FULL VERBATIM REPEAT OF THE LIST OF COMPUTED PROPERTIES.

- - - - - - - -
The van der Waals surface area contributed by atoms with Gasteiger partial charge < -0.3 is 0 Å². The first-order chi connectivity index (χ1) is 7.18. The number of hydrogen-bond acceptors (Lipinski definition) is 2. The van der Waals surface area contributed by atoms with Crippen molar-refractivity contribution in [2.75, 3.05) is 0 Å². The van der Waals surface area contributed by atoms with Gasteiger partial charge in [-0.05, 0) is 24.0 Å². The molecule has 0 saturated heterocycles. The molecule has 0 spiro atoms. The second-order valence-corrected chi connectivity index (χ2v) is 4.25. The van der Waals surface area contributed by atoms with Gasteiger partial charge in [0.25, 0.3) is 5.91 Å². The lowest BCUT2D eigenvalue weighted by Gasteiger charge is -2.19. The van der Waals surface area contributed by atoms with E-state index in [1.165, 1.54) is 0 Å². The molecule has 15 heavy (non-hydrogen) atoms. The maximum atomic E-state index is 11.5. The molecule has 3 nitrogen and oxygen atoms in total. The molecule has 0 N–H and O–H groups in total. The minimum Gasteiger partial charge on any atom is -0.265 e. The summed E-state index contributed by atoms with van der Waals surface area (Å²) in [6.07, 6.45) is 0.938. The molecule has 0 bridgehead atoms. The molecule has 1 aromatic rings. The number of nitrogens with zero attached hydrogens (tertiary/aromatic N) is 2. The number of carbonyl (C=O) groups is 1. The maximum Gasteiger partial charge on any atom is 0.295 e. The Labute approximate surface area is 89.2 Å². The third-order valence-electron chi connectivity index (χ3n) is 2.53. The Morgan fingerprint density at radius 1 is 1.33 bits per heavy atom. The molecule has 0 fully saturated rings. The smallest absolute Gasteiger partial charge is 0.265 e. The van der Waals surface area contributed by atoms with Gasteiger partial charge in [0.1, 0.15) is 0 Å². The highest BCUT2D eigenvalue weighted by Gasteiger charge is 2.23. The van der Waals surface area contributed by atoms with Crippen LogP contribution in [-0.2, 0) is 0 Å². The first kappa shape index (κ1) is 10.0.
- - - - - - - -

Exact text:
The van der Waals surface area contributed by atoms with Gasteiger partial charge < -0.3 is 0 Å². The first-order chi connectivity index (χ1) is 7.18. The number of hydrogen-bond acceptors (Lipinski definition) is 2. The van der Waals surface area contributed by atoms with Crippen molar-refractivity contribution in [2.75, 3.05) is 0 Å². The van der Waals surface area contributed by atoms with Gasteiger partial charge in [-0.05, 0) is 24.0 Å². The molecule has 0 saturated heterocycles. The molecule has 0 spiro atoms. The second-order valence-corrected chi connectivity index (χ2v) is 4.25. The van der Waals surface area contributed by atoms with Gasteiger partial charge in [0.25, 0.3) is 5.91 Å². The lowest BCUT2D eigenvalue weighted by Gasteiger charge is -2.19. The van der Waals surface area contributed by atoms with E-state index in [1.165, 1.54) is 0 Å². The molecule has 15 heavy (non-hydrogen) atoms. The maximum atomic E-state index is 11.5. The molecule has 3 nitrogen and oxygen atoms in total. The molecule has 0 N–H and O–H groups in total. The minimum Gasteiger partial charge on any atom is -0.265 e. The summed E-state index contributed by atoms with van der Waals surface area (Å²) in [6.07, 6.45) is 0.938. The molecule has 0 bridgehead atoms. The molecule has 1 aromatic rings. The number of nitrogens with zero attached hydrogens (tertiary/aromatic N) is 2. The number of carbonyl (C=O) groups is 1. The maximum Gasteiger partial charge on any atom is 0.295 e. The Labute approximate surface area is 89.2 Å². The third-order valence-electron chi connectivity index (χ3n) is 2.53. The Morgan fingerprint density at radius 1 is 1.33 bits per heavy atom. The molecule has 0 fully saturated rings. The smallest absolute Gasteiger partial charge is 0.265 e. The van der Waals surface area contributed by atoms with Gasteiger partial charge in [0.1, 0.15) is 0 Å². The highest BCUT2D eigenvalue weighted by Gasteiger charge is 2.23. The van der Waals surface area contributed by atoms with Crippen LogP contribution in [-0.2, 0) is 0 Å². The first kappa shape index (κ1) is 10.0.